Fresh gunfire rang out in South Sudan's capital early Tuesday, a day after the president announced he had defeated a coup attempt in the world's youngest nation, an AFP reporter said.
The gunfire -- including the sporadic firing of heavy weapons -- resumed in the early hours of Tuesday and was still audible at 9:00 am (0600 GMT). It appeared to come from a military headquarters, a few kilometres (miles) from the centre of town.
The streets of the capital were deserted, with only military vehicles to be seen and civilians barricaded in their homes.
South Sudan's Minister of Cabinet Affairs Martin Elia Lomuro meanwhile reported that at least 12 people had died in the fighting, which began shortly before midnight Sunday.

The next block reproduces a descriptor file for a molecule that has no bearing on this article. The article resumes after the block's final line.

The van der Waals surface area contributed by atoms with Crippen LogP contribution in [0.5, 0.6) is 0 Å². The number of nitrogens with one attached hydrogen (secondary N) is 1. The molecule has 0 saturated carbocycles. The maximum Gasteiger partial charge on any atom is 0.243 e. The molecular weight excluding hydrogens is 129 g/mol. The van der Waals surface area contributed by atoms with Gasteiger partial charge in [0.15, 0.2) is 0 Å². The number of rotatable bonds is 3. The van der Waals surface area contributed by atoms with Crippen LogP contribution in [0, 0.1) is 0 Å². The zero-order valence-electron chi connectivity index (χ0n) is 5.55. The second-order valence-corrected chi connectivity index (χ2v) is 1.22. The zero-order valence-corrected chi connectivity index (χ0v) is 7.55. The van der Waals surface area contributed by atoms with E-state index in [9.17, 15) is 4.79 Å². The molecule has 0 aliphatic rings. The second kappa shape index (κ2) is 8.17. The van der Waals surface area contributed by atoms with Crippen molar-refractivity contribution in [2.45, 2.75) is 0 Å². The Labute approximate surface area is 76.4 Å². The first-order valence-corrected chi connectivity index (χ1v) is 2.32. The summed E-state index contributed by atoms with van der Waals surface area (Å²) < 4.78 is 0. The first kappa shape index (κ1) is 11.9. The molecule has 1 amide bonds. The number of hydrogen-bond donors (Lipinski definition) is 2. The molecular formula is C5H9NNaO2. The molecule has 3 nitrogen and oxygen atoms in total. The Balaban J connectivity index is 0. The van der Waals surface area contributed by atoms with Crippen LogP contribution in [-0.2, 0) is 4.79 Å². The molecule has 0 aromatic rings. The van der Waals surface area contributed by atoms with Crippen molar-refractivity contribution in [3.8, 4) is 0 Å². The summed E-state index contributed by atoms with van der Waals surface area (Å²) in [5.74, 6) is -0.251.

"At least 12 people died in the fighting," Lomuro told local radio Eye, adding that many of the dead were soldiers.
Other local radio stations in the capital reported at least 130 wounded had been admitted to hospital.
President Salva Kiir has blamed troops loyal to his arch-rival, former vice president Riek Machar who was sacked from the government in July, for starting the fighting and what he said was a coup attempt.
President Kiir had also said Monday that his troops were "in full control of the security situation in Juba".
Oil-rich but impoverished South Sudan won its independence in 2011 after its people voted overwhelmingly in a referendum to split from the north and form a new nation.
But the country has struggled with ethnic violence and corruption, and political tensions have worsened in recent weeks between rival factions withing the ruling party, the Sudan People's Liberation Movement (SPLM).
Machar leads a dissident group within the SPLM and had been seen as the main challenger to Kiir.
The rivals hail from different ethnic groups and had in the past fought on different sides during Sudan's civil war.